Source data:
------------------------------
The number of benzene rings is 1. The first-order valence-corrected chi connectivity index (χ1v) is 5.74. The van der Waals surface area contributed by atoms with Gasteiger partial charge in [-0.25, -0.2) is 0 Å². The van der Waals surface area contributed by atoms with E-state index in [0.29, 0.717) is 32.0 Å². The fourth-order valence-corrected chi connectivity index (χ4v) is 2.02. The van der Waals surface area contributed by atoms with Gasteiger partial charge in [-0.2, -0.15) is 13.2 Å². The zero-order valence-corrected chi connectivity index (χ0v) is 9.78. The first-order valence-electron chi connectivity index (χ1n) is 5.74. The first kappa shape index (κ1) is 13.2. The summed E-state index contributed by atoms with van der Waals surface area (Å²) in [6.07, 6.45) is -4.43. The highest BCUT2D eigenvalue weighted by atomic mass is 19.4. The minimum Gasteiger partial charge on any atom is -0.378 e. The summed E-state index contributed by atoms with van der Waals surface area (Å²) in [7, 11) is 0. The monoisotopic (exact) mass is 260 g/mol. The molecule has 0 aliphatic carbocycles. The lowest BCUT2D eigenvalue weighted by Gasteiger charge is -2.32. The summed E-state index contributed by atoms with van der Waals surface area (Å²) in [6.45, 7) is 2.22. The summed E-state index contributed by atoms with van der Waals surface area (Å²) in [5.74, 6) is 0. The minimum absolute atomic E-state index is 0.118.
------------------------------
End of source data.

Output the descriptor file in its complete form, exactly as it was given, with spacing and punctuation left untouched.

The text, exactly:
The number of benzene rings is 1. The first-order valence-corrected chi connectivity index (χ1v) is 5.74. The van der Waals surface area contributed by atoms with Gasteiger partial charge in [-0.25, -0.2) is 0 Å². The van der Waals surface area contributed by atoms with E-state index in [0.29, 0.717) is 32.0 Å². The fourth-order valence-corrected chi connectivity index (χ4v) is 2.02. The van der Waals surface area contributed by atoms with Gasteiger partial charge in [-0.2, -0.15) is 13.2 Å². The zero-order valence-corrected chi connectivity index (χ0v) is 9.78. The first-order valence-electron chi connectivity index (χ1n) is 5.74. The first kappa shape index (κ1) is 13.2. The summed E-state index contributed by atoms with van der Waals surface area (Å²) in [6.07, 6.45) is -4.43. The highest BCUT2D eigenvalue weighted by atomic mass is 19.4. The minimum Gasteiger partial charge on any atom is -0.378 e. The summed E-state index contributed by atoms with van der Waals surface area (Å²) in [7, 11) is 0. The monoisotopic (exact) mass is 260 g/mol. The molecule has 0 aliphatic carbocycles. The lowest BCUT2D eigenvalue weighted by Gasteiger charge is -2.32. The summed E-state index contributed by atoms with van der Waals surface area (Å²) in [6.45, 7) is 2.22. The summed E-state index contributed by atoms with van der Waals surface area (Å²) in [5.74, 6) is 0. The minimum absolute atomic E-state index is 0.118.